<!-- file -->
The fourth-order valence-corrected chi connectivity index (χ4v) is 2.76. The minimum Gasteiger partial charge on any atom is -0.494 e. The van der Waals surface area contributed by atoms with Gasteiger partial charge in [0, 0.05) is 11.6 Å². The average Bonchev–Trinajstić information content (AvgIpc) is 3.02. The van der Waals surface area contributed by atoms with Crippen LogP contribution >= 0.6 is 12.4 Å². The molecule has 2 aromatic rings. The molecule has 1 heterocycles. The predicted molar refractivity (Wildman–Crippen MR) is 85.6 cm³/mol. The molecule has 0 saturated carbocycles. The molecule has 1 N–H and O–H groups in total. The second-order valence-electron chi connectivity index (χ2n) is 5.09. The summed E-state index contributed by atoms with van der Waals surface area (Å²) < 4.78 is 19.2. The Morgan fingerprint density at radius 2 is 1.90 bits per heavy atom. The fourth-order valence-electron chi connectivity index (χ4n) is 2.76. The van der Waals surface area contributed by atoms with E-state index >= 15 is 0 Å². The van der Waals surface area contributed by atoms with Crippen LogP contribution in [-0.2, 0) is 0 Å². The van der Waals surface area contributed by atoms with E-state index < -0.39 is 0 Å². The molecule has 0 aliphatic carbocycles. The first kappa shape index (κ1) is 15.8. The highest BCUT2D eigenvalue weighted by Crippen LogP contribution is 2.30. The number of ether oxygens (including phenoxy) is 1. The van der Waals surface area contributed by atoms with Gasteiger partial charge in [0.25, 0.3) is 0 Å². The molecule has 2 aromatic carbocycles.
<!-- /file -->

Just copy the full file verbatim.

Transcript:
The fourth-order valence-corrected chi connectivity index (χ4v) is 2.76. The minimum Gasteiger partial charge on any atom is -0.494 e. The van der Waals surface area contributed by atoms with Gasteiger partial charge in [0, 0.05) is 11.6 Å². The average Bonchev–Trinajstić information content (AvgIpc) is 3.02. The van der Waals surface area contributed by atoms with Crippen LogP contribution >= 0.6 is 12.4 Å². The molecule has 2 aromatic rings. The molecule has 1 heterocycles. The predicted molar refractivity (Wildman–Crippen MR) is 85.6 cm³/mol. The molecule has 0 saturated carbocycles. The molecule has 1 N–H and O–H groups in total. The second-order valence-electron chi connectivity index (χ2n) is 5.09. The summed E-state index contributed by atoms with van der Waals surface area (Å²) < 4.78 is 19.2. The Morgan fingerprint density at radius 2 is 1.90 bits per heavy atom. The fourth-order valence-electron chi connectivity index (χ4n) is 2.76. The van der Waals surface area contributed by atoms with E-state index >= 15 is 0 Å². The van der Waals surface area contributed by atoms with Crippen LogP contribution in [-0.2, 0) is 0 Å². The van der Waals surface area contributed by atoms with E-state index < -0.39 is 0 Å². The molecule has 0 aliphatic carbocycles. The first kappa shape index (κ1) is 15.8. The highest BCUT2D eigenvalue weighted by Crippen LogP contribution is 2.30. The number of ether oxygens (including phenoxy) is 1. The van der Waals surface area contributed by atoms with Gasteiger partial charge in [0.25, 0.3) is 0 Å². The molecule has 2 aromatic carbocycles.